Once she reached the town, she begged on the streets for food and shelter. She received little, so Sun Pu-erh was forced to look for shelter on her own. With her luck she found an abandoned house. There she stayed for 12 years meditating and cultivating her Yin and Yang. People occasionally made fun of her or thought that she was stupid and they would be able to take advantage of her, but these small distractions didn’t bother her. Once Sun Pu-erh attained immortality she thought that she should play games with the town’s people. So she turned two tree branches into a man and a woman who fondled each other, laughed and caused all sorts of problems for the town. The officials of the town became angry with this and decided to banish the couple.
Their attempts were unsuccessful so they decided to burn down the house where these two people were seen heading to at night. Wood was gathered around the house and it was set on fire. The smoke turned thick and then instantly a cloud appeared on which Sun Pu-erh and the two people stood on. The crowd was both scared and amazed by the witch’s doings. Sun Pu-erh explained to the town’s folk, that she was a follower of the Tao and chose this town as her learning ground. She has attained the Tao here and will now ascend to the immortal realm of heaven. Her way of saying thank you for the kindness and hospitality which she received, she transformed the wrongdoing couple back into their real form of a two branches. These branches were said to bring good luck to the town and prevented famine, drought or anything else bad to happen to the town. Prosperity reigned for this town and a monument was erected where her house once stood. (Wong 121)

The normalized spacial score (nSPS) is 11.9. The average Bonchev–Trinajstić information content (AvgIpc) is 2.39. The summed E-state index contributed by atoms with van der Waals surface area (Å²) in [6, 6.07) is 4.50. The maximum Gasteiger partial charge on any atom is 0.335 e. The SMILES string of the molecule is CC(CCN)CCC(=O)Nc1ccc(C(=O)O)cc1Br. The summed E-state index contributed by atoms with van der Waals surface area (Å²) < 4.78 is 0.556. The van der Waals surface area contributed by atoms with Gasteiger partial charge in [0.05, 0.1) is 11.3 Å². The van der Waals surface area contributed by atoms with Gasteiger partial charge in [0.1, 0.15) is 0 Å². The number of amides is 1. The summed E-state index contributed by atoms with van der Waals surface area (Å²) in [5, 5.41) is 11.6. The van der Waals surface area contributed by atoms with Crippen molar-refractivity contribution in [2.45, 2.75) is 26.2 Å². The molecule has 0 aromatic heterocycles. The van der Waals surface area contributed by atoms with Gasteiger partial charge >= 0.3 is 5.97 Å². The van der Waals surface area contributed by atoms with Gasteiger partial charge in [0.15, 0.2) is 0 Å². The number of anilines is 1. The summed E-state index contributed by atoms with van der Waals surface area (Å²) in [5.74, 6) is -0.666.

In China, the fifth century is the age of the birth of Taoism (Lao-tse, 604-531 B.C.) and Confucianism (Confucius, 551-479 B.C.), whose ideas are very close to some of the Indian concepts. The great system of Tao, which tries to follow the natural movement of the universe, originally appears to be based on a poetic version of the concepts of the Samkhya and of Yoga. The words Yin and Yang correspond to Yoni and Linga. Breathing practices and the search for the sun and moon in the body recall Ida and Pingala, the lunar and solar paths of breath in Yoga. The sexual practices (withholding the spermatic essence and trying to absorb the feminine essence) are identical to those of Yoga. The notion of immortality conceived as transmutation, in which “astride a white cloud the Sage or Yellow Emperor arrives at the region of the gods,” is analogous to that of Shaivism.
From my viewpoint, Sun Pu-erh had one of the hardest times attaining the Tao. The rest of the followers had an easier time. Besides Ch’iu Ch’ang-ch’un, who also had the toughest time, and came very close to suicide because of the fortune teller. Sun Pu-erh struggles involved getting over the fact that she doesn’t know everything and if she would want to learn more.
Her pride would have to be taken out of the picture. Once her master told her of a place where to learn, but didn’t allow her to go since she would be violated because of her beauty. Willingly she mutilated her face because of her desire to learn. I truly admire someone with so much will power to alter their appearance just to learn something. The Tao teaches to forget about all worldly possessions, so I suppose degrading your face is just one of the tests that come along the path.
Courtney from Study Moose